Bolivia has to produce more gas or import fuel

Apr 09, 2004 02:00 AM

A top executive in Bolivia's state-owned energy company said that the country will be forced to import fuel if it doesn't do more to exploit its vast reserves of natural gas. The country, however, will be wary of moving too fast on an issue that prompted the ouster of the previous administration.
According to YPFB's director of gas exports, Roberto Cuadros, the country's oil fields provide natural gas and small amounts of petroleum condensate, from which gas-oil, gasoline and LPG are made for domestic consumption. Cuadros told that if Bolivia decided to increase gas production to obtain more petroleum condensate, it would have to export the surplus gas, an option opposed by the country's political left and its allies among the unions and Indian grassroots groups.

In fact, opposition to a plan to export Bolivian natural gas to North America via a Chilean port set off the uprising that forced then-President Gonzalo Sanchez de Lozada from office last October. His successor, Carlos Mesa, has pledged to hold a referendum on how best to exploit the country's gas reserves.
Cuadros said alternatives to exporting the surplus are reinjecting the gas into the fields after extracting the condensate through a costly process, or burning the gas, which would place Bolivia "at odds with the Kyoto Accord," which limits emissions of greenhouse gases. The problem becomes more complicated, Cuadros said, because only a few countries' reserves are similar to Bolivia's.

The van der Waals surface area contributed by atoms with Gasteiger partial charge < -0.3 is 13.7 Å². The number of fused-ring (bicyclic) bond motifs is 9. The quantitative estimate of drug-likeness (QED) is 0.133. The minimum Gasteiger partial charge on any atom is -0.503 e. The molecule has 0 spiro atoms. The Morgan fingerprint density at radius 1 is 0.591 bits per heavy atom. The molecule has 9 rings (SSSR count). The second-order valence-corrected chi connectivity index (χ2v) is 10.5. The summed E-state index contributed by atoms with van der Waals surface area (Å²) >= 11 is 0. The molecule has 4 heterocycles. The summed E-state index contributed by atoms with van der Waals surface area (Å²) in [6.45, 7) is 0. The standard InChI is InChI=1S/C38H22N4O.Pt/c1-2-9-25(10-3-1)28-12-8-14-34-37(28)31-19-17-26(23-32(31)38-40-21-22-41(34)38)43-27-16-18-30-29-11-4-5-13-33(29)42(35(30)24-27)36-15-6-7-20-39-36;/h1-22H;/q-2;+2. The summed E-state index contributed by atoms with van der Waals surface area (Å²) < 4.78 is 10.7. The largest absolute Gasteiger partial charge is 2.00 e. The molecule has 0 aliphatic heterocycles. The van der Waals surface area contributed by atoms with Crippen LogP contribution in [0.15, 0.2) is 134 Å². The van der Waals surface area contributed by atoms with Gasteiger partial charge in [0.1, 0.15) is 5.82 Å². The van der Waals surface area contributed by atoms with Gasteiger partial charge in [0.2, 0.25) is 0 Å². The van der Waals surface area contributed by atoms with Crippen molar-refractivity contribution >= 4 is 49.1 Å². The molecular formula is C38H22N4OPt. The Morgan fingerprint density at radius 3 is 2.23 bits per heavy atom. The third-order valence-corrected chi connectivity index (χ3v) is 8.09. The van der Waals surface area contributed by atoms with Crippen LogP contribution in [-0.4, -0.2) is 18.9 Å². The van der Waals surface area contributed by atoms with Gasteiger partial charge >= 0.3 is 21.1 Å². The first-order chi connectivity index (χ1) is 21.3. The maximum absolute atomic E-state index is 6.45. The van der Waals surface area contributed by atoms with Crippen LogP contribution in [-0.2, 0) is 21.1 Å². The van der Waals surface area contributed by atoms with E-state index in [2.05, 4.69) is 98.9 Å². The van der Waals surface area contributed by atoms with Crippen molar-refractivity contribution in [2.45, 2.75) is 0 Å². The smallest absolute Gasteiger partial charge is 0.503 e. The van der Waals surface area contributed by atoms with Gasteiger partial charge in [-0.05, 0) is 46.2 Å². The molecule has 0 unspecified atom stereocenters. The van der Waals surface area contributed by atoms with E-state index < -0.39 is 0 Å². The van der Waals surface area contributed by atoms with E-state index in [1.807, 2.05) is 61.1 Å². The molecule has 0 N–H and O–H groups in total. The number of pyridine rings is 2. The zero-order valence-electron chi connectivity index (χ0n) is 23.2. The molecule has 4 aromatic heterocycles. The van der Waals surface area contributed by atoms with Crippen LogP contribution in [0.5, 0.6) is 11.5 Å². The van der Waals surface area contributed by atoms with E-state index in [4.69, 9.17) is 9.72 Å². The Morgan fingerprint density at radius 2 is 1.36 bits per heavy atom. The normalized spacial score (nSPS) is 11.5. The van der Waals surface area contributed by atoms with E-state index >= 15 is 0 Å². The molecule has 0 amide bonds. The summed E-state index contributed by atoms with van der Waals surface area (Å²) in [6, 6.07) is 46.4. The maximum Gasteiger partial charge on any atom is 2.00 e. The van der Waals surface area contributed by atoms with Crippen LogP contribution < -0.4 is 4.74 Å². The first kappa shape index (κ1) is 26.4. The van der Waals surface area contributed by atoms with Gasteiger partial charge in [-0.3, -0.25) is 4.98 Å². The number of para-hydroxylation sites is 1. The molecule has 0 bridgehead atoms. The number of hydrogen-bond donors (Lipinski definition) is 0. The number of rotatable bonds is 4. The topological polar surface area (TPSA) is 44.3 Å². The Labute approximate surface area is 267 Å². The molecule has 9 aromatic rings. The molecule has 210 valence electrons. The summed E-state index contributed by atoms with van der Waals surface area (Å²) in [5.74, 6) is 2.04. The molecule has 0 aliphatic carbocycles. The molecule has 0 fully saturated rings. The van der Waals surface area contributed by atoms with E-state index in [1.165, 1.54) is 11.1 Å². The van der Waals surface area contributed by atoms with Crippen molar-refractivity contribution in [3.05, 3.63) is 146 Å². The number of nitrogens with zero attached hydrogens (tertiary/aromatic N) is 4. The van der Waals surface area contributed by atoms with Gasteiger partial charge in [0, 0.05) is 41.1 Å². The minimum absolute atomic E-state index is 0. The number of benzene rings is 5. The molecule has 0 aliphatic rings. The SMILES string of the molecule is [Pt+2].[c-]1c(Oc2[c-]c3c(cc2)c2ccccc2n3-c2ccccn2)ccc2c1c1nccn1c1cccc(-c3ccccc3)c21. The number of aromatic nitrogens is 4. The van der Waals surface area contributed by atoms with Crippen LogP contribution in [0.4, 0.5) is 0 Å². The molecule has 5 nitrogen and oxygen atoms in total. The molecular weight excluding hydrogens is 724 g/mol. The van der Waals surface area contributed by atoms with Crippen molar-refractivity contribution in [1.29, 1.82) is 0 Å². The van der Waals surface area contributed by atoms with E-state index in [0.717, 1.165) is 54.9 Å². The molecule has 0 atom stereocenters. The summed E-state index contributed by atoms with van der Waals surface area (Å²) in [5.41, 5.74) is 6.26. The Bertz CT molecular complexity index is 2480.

He said the oil produced in other South American nations has a high sulphur content and cannot be processed in Bolivian refineries, so the alternative would be to import petroleum condensate from overseas or purchase already refined fuels at a higher price. According to the YPFB, Bolivia's petroleum condensate production is 41,000 bpd and declining, while demand is at 36,500 bpd and increasing.
Gas production is almost 24 mm cm (846 mm cf) per day, of which 21 mm (740 mm cf) are exported to Brazil for the use of Sao Paulo industry and a thermoelectric plant in Cuiaba.

Contracts between Bolivia and Brazil -- and one to be discussed by Mesa and Argentinean counterpart Nestor Kirchner -- could prevent a deficit for about two years, said YPFB. The company says Bolivia must ensure sustained production of another 4.2 mm cmpd by 2006 and then increase that to another 12 mm per day four years later.
YPFB has begun to warn political organizations and social groups about the looming deficit as part of the government's information campaign in anticipation of the gas referendum, which will likely take place in three months.

Source: EFE
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